As for buying skis, I think the main question I have is should I get a wider ski due to my size, even though i am pretty inexperienced?  I've heard skinnier and shorter skis are easy to learn on, but wider/longer skis are better for bigger/taller people.  Is this true?  I was thinking about getting a 175 ski around 80-90 waist width (I am 6'3" 250 lbs). Should I be going longer/wider than that? 

 

Mattias E:  Checking out Gear Trade now, Thanks!

 

-John

post #5 of 8
Quote:
Originally Posted by JohnGrizzly View Post

Thanks for the responses!  

SkiDude72: I already got some decent gear last season (boots/gloves/goggles/pants/jacket/socks), so I am pretty set on that stuff.  Good fitting ski boots made a HUGE difference!

As for buying skis, I think the main question I have is should I get a wider ski due to my size, even though i am pretty inexperienced?  I've heard skinnier and shorter skis are easy to learn on, but wider/longer skis are better for bigger/taller people.  Is this true?  I was thinking about getting a 175 ski around 80-90 waist width (I am 6'3" 250 lbs). Should I be going longer/wider than that? 

Mattias E:  Checking out Gear Trade now, Thanks!

-John

I'd say go around 100mm. What kind of skiing will you be doing?
post #6 of 8
Thread Starter 

Mostly front side, but will likely do a a few tree/powder trips next season

post #7 of 8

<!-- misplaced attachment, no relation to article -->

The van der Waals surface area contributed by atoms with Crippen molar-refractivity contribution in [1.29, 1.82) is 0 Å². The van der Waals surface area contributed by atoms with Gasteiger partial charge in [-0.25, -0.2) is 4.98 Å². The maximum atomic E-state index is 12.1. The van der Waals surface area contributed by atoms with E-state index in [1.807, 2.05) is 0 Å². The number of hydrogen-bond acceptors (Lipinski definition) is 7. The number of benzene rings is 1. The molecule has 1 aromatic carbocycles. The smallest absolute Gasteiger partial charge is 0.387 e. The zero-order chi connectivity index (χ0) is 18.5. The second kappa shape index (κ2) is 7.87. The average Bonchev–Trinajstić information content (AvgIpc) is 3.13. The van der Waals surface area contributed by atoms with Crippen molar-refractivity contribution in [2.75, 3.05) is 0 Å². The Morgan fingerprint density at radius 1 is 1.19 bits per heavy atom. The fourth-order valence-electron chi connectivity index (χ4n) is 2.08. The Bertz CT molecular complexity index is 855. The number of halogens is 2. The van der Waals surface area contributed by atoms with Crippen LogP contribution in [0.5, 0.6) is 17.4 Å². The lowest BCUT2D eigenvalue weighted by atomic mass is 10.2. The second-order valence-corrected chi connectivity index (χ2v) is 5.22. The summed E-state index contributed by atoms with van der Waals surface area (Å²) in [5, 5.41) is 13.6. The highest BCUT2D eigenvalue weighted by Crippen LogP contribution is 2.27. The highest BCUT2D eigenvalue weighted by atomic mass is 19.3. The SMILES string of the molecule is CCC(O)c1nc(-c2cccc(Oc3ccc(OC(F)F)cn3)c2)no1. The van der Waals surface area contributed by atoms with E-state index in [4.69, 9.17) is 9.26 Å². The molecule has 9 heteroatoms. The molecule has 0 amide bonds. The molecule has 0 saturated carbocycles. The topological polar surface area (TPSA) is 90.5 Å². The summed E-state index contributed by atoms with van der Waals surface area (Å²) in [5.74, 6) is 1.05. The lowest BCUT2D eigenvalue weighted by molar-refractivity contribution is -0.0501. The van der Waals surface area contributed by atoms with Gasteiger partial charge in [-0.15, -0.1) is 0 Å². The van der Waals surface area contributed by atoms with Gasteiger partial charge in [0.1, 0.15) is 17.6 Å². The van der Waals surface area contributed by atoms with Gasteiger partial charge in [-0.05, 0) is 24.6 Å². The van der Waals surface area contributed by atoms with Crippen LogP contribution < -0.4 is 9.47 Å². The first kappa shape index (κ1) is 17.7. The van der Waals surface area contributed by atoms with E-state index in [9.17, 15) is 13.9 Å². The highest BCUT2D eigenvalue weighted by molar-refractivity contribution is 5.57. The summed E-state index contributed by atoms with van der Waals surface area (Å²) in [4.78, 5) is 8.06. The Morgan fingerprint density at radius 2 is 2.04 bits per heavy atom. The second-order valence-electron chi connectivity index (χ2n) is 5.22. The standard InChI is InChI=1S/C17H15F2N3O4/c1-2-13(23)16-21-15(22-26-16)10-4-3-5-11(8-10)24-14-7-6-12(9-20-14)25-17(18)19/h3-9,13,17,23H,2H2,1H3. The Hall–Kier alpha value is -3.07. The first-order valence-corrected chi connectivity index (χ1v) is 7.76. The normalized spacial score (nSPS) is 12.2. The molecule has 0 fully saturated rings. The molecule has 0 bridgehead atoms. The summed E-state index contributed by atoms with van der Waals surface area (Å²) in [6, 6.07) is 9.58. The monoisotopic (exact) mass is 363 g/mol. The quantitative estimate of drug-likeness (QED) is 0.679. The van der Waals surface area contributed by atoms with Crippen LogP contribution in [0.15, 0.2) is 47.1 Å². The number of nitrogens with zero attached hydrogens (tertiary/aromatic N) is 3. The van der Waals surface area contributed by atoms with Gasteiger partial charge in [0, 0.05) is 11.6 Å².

Quote:
Originally Posted by JohnGrizzly View Post

Mostly front side, but will likely do a a few tree/powder trips next season

I'd say go 100 or even 105 with rocker. I am a firm believer that fatter rockered skis are more fun and handle better in almost all conditions.
post #8 of 8
Quote:
Originally Posted by JohnGrizzly View Post

Thanks for the responses!  

 

SkiDude72: I already got some decent gear last season (boots/gloves/goggles/pants/jacket/socks), so I am pretty set on that stuff.  Good fitting ski boots made a HUGE difference!

 

As for buying skis, I think the main question I have is should I get a wider ski due to my size, even though i am pretty inexperienced?  I've heard skinnier and shorter skis are easy to learn on, but wider/longer skis are better for bigger/taller people.  Is this true?  I was thinking about getting a 175 ski around 80-90 waist width (I am 6'3" 250 lbs). Should I be going longer/wider than that? 

 

Mattias E:  Checking out Gear Trade now, Thanks!

 

-John

 

 

Skinnier skis are easier to learn to "carve" on.  Wider skis are more stable (less side cut) as they dont "hook up" like skinny skis (well not skinny race skis anyway).  Wider skis do take a toll on your knees if used on hardpack all the time (you'll notice the differrence if you ski a few days in a row for sure..sooner if you have bad knees).
 
Fat skis were orginally marketed to heli and cat operators for their rental fleets to give to their low end intermediate clients.  So fatties started life as targeted for less experienced skiers.
 
My rec would be:
 
Somthing in the 80 -90 range seems reasonable given where you want to ski...I wouldnt go over say 95 underfoot.
Early rise will help, with conventional camber underfoot
Longitudintally Stiff - you're a big guy, so the stiffness will help you
Length 175-180cm

Edited by Skidude72 - 5/2/13 at 8:07pm